OCHIENG: Beyond filling the seats

Between Mitt Romney’s “binders full of women” gaffe, “legitimate rape” comments and recent legislative fights regarding women’s health, finding a panacea for our oft-misogynistic political system has been a topic of national conversation in recent months. While the gender imbalance in top political and business positions is not a problem endemic to the United States, it is especially egregious when considering our purported role as a global leader and major economy. Critics often attribute the troubling climate around gender in many nations as simply a product of a lack of female representation in the highest rungs of legislative bodies. However, can an increase in female representation solve the many problems related to gender and sexuality?

On Election Night, the United States took a great leap forward as women made historic leaps in Congressional representation. The 113th Congress will have at least 19 female senators and 77 Congresswomen when it meets for the first time this January. New Hampshire, in particular, made headlines with its all-female congressional delegation.

Given the verbal sparring over the “war on women” that dominated election coverage and President Obama’s ultimate 18-point percentage lead among women, this White House and Congress will play crucial roles in advancing our national attitude towards women or continuing to let the troubling dynamic continue. But we cannot simply be content with the increase in female representation; it does not automatically correlate with action. Although Sweden, a nation that receives a great deal praise for its progressive stances, has 45 percent female representation in the Riksdag, it also has the second-highest number of rape and sexual assault allegations in the world at 63 out of 100,000 people. While some critics attribute the high number of reports to a culture that encourages victims of sexual assault to feel comfortable reporting misconduct, the fact still remains that the nation still is negligent when it comes to prosecuting such crimes.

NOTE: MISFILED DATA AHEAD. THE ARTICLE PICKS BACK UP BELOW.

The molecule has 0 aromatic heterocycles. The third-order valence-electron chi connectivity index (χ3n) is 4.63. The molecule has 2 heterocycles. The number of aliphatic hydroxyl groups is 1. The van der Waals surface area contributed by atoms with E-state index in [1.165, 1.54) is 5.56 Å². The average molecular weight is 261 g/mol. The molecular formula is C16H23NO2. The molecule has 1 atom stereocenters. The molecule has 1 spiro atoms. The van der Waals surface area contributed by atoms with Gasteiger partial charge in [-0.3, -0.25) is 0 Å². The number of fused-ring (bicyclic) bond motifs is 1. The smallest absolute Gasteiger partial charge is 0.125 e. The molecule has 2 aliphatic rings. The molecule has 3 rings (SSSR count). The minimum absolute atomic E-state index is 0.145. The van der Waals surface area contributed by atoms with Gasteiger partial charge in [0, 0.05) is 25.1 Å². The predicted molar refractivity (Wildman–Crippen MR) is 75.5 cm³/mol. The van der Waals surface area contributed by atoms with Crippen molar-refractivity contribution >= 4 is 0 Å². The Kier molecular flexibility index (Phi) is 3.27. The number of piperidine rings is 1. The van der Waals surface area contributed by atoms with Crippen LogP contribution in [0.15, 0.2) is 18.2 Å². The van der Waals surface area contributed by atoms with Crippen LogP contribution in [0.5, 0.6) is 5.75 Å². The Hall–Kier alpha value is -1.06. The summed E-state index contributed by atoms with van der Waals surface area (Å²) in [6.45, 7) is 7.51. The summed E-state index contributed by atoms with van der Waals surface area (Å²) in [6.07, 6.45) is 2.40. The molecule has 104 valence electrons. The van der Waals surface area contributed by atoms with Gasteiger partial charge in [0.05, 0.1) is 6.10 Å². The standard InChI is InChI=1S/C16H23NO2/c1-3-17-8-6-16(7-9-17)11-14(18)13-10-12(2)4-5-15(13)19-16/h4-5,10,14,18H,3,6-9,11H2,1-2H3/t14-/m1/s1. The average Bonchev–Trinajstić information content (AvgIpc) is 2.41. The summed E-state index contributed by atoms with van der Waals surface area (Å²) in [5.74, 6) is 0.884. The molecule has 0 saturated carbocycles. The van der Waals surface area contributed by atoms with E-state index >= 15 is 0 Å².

With the new surge in female representation, we cannot fall into the similar trap of relying upon image to carry us towards progress. Instead, we must implement policies with real teeth in them. During this year’s election, Obama worked hard to portray himself as a defender of women’s rights. While he has made strides in addressing issues like equal pay on a national level, his administration has not rigorously enforced other aspects of his women’s rights agenda such as domestic violence. Despite the fact that Vice President Biden worked with Secretary of Education Arne Duncan last year to craft a comprehensive guide to helping schools address sexual violence on their campus, we have yet to see enforcement of it. Enough talk, time for action.

The women of Congress bear a unique burden because we exist in a bizarre transition time of figuring out just how fourth-wave feminism will express itself. Although the women’s rights movement was once thought to be behind us, recent events and comments by major figures in the political and media landscapes tell us that it is not. These women have an obligation to their American sisters to ensure that their rights are protected and to encourage their male colleagues to care as well. This can be achieved by applying pressure in the legislative branch and challenging the President and his administration to set a national agenda that prioritizes women’s issues. We need women and men fighting on behalf of reproductive rights, equal pay and working towards a work-life balance that enables women to reach heights as leaders in the public and private sector. The women of the House and Senate are not simply benchmarks of progress, but figures with the capacity to effect substantive policy shifts.

Kiki Ochieng is a sophomore in Silliman College. Contact her at akinyi.ochieng@yale.edu .

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